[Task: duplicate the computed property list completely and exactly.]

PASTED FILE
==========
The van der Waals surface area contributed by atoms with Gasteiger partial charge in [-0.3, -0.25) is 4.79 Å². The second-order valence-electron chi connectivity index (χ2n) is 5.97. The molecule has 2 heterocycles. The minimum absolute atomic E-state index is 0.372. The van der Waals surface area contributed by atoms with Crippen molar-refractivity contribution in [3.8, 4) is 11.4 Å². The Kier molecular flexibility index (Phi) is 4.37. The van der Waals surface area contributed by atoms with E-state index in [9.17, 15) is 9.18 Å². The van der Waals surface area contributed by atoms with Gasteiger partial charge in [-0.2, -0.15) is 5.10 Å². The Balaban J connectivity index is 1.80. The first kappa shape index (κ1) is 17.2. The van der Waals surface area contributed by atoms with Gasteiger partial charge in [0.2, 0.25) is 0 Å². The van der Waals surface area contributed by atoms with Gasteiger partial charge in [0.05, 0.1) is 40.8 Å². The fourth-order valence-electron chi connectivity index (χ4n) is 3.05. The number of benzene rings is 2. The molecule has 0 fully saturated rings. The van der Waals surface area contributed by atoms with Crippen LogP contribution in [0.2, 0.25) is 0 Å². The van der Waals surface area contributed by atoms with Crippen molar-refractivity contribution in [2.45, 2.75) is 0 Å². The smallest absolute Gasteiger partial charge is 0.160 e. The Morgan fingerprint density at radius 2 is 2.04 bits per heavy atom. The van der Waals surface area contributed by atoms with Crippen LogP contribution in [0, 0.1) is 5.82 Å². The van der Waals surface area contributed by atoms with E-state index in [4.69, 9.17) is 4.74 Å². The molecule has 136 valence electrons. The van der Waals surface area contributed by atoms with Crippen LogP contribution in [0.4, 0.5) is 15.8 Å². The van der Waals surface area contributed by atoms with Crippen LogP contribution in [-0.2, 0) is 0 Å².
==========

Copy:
The van der Waals surface area contributed by atoms with Gasteiger partial charge in [-0.3, -0.25) is 4.79 Å². The second-order valence-electron chi connectivity index (χ2n) is 5.97. The molecule has 2 heterocycles. The minimum absolute atomic E-state index is 0.372. The van der Waals surface area contributed by atoms with Crippen molar-refractivity contribution in [3.8, 4) is 11.4 Å². The Kier molecular flexibility index (Phi) is 4.37. The van der Waals surface area contributed by atoms with E-state index in [9.17, 15) is 9.18 Å². The van der Waals surface area contributed by atoms with Gasteiger partial charge in [-0.2, -0.15) is 5.10 Å². The Balaban J connectivity index is 1.80. The first kappa shape index (κ1) is 17.2. The van der Waals surface area contributed by atoms with Gasteiger partial charge in [0.2, 0.25) is 0 Å². The van der Waals surface area contributed by atoms with Gasteiger partial charge in [0.05, 0.1) is 40.8 Å². The fourth-order valence-electron chi connectivity index (χ4n) is 3.05. The number of benzene rings is 2. The molecule has 0 fully saturated rings. The van der Waals surface area contributed by atoms with Crippen LogP contribution in [0.2, 0.25) is 0 Å². The van der Waals surface area contributed by atoms with Crippen molar-refractivity contribution in [2.45, 2.75) is 0 Å². The smallest absolute Gasteiger partial charge is 0.160 e. The Morgan fingerprint density at radius 2 is 2.04 bits per heavy atom. The van der Waals surface area contributed by atoms with Crippen LogP contribution in [0, 0.1) is 5.82 Å². The van der Waals surface area contributed by atoms with E-state index in [4.69, 9.17) is 4.74 Å². The molecule has 136 valence electrons. The van der Waals surface area contributed by atoms with Crippen LogP contribution in [0.4, 0.5) is 15.8 Å². The van der Waals surface area contributed by atoms with Crippen LogP contribution in [-0.2, 0) is 0 Å².